Menu Icon Search
Close Search

Jump Starting Your Job Search While In Medical School: Part 4

Created September 7, 2017 by PracticeLink

Read  about steps 1 and 2 in Part 1 of this series  here.
Read  about steps 3 and 4 in Part 2 of this series  here.
Read  about steps 5 and 6 in Part 3 of this series  here.

As a medical student, you’re likely very focused on listening to lectures and passing exams. Good! But by having an awareness of what the next steps in your professional journey are—specifically, pursuing and landing job opportunities—you will be well-prepared and in a position to cherry pick your job opportunities.

Step 8: Know what questions to ask on interviews

When it’s time to start interviewing, you will probably feel excited and also a bit nervous. What will ease your nerves is knowing what to investigate when you’re weighing whether an opportunity is right for you. They are interviewing you, and you are interviewing them–sometimes silently and sometimes with questions you’ve prepared.

You will want to consider three main topics: the location, the compensation, and the culture of the organization you’ll be joining.

Many residents can attest to the fact that just because you have found a place where you could work doesn’t mean that it’s the best place for you (and potentially your significant other) to live. You will want to explore what the area is like, including the state of the local economy, the quality of the schools, the arts and entertainment activities available, the housing available, and the cost of living.

In addition to asking about the salary, you will want to ask questions about other benefits that will contribute to your total compensation: bonuses, relocation assistance, loan reimbursement, and health care benefits. You may also want to ask about what your compensation may look like three years down the line.

Finally, you’ll want to understand what your day-to-day job will be like at the organization. You may want to ask about the on-call system and how many hospitals you’ll be covering. You may also want to ask about why they are adding new physicians to the team: is there turnover, or is the practice experiencing growth?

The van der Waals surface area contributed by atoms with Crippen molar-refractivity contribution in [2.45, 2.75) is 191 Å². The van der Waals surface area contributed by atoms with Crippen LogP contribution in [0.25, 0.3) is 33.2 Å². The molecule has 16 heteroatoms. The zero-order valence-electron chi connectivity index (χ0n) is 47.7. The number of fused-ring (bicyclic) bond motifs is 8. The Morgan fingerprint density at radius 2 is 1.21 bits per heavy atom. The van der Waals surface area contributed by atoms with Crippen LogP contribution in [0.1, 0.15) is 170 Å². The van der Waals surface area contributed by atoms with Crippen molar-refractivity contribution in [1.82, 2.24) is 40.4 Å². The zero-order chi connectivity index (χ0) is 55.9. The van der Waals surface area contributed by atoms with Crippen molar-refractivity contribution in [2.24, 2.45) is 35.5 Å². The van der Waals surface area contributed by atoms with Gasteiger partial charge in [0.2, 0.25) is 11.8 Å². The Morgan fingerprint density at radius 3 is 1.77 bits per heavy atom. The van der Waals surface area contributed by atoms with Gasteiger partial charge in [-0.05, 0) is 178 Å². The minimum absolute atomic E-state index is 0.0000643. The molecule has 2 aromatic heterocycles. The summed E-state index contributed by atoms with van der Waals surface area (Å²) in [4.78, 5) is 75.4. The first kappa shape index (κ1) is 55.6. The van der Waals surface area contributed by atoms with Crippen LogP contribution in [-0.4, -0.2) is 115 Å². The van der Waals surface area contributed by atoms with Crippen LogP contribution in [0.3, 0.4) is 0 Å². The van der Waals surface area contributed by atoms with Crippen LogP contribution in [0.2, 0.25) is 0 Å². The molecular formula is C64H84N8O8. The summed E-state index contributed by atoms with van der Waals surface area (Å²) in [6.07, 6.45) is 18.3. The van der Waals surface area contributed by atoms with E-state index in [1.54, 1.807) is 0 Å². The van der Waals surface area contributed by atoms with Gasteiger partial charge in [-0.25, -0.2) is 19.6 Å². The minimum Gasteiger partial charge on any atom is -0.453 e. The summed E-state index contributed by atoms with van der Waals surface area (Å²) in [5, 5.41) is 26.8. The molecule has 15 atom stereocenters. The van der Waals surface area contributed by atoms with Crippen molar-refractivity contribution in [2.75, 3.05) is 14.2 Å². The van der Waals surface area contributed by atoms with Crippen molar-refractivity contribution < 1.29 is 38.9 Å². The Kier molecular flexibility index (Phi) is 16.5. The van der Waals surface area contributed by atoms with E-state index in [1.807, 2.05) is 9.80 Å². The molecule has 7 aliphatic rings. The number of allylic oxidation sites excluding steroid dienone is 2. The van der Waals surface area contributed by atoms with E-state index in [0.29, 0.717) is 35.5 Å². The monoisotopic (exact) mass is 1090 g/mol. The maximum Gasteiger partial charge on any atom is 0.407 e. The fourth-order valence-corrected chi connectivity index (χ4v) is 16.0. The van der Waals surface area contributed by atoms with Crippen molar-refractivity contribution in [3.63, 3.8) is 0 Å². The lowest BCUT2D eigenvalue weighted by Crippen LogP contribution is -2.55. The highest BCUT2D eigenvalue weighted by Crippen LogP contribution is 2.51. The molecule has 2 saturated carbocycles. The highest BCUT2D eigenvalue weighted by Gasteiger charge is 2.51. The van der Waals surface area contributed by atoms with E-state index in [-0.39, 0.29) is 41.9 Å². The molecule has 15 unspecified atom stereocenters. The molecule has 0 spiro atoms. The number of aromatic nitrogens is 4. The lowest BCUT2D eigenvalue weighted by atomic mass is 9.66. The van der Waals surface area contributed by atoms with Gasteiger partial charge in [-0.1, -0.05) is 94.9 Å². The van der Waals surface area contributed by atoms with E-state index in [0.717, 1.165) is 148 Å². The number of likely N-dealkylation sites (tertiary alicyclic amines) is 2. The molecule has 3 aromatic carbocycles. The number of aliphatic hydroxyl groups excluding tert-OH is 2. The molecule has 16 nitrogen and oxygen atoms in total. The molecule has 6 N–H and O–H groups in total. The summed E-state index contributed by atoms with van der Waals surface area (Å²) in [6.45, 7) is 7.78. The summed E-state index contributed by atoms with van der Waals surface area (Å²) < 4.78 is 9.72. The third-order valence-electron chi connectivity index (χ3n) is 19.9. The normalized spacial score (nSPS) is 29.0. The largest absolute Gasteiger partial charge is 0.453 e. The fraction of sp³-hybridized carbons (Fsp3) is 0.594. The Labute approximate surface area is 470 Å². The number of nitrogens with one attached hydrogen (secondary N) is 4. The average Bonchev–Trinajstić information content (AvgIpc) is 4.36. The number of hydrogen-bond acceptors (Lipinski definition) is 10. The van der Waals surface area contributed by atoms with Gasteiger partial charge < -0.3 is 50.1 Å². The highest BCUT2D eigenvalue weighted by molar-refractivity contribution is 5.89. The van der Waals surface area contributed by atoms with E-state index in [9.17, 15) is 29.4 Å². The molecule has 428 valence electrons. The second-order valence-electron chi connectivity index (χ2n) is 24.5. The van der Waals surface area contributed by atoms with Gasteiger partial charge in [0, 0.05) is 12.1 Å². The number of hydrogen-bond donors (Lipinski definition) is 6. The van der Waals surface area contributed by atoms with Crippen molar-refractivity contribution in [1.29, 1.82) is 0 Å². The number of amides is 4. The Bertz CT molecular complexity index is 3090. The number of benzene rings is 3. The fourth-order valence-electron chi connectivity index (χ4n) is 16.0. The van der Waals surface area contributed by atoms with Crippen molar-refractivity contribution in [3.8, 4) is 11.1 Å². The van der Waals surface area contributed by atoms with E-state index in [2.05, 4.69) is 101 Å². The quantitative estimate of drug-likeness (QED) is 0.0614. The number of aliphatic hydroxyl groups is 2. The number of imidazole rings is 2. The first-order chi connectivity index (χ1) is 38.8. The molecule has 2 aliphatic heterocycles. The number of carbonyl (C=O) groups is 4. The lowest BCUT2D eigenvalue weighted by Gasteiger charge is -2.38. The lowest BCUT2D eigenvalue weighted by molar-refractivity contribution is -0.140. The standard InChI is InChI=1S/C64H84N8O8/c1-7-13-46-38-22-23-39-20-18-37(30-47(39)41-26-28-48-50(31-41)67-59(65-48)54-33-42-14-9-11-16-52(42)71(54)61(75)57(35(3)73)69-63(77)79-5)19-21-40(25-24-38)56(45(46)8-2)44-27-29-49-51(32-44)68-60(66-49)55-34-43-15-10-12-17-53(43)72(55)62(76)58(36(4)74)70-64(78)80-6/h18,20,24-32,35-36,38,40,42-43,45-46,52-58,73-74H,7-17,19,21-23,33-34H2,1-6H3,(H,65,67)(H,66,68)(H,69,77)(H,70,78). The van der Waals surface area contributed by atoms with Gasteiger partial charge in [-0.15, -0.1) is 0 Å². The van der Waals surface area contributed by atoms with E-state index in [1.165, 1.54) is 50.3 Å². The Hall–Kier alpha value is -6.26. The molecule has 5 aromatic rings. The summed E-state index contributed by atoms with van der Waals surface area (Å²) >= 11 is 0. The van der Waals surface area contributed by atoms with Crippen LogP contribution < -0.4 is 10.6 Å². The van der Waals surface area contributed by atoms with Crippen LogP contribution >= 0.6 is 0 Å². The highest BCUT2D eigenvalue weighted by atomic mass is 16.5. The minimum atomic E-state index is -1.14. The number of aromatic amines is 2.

Step 7: Having successful site visits

When the time comes that you are interviewing in-person, you will be on a fact-finding mission.  Your interview will typically be conducted through one or two on-site visits, lasting one to two days.  Much of your time on the interview will be spent being entertained, but the hospital or group is also taking the time to see if you will be a fit for their practice. It’s your job to do the same. Be curious, and ask questions.

At this time, you will want to ask yourself: how do you feel about the opportunity, without considering the money factor? Of course, an attractive compensation package is alluring, but you want to make sure that you are accepting a job because you’ll be happy working there and living in the community.

Even if you have the hunch that you don’t want the job, do your best on the interview. See it as an opportunity to practice your interview skills and speak with physicians and hospital executives. After you interview, you will want to send out thank-you notes, calls, or emails to everyone who met with you. connects job-seeking physicians with practice opportunities at more than 5,000 facilities nationwide. Download The Guide: When to Do What in Your Job Search, at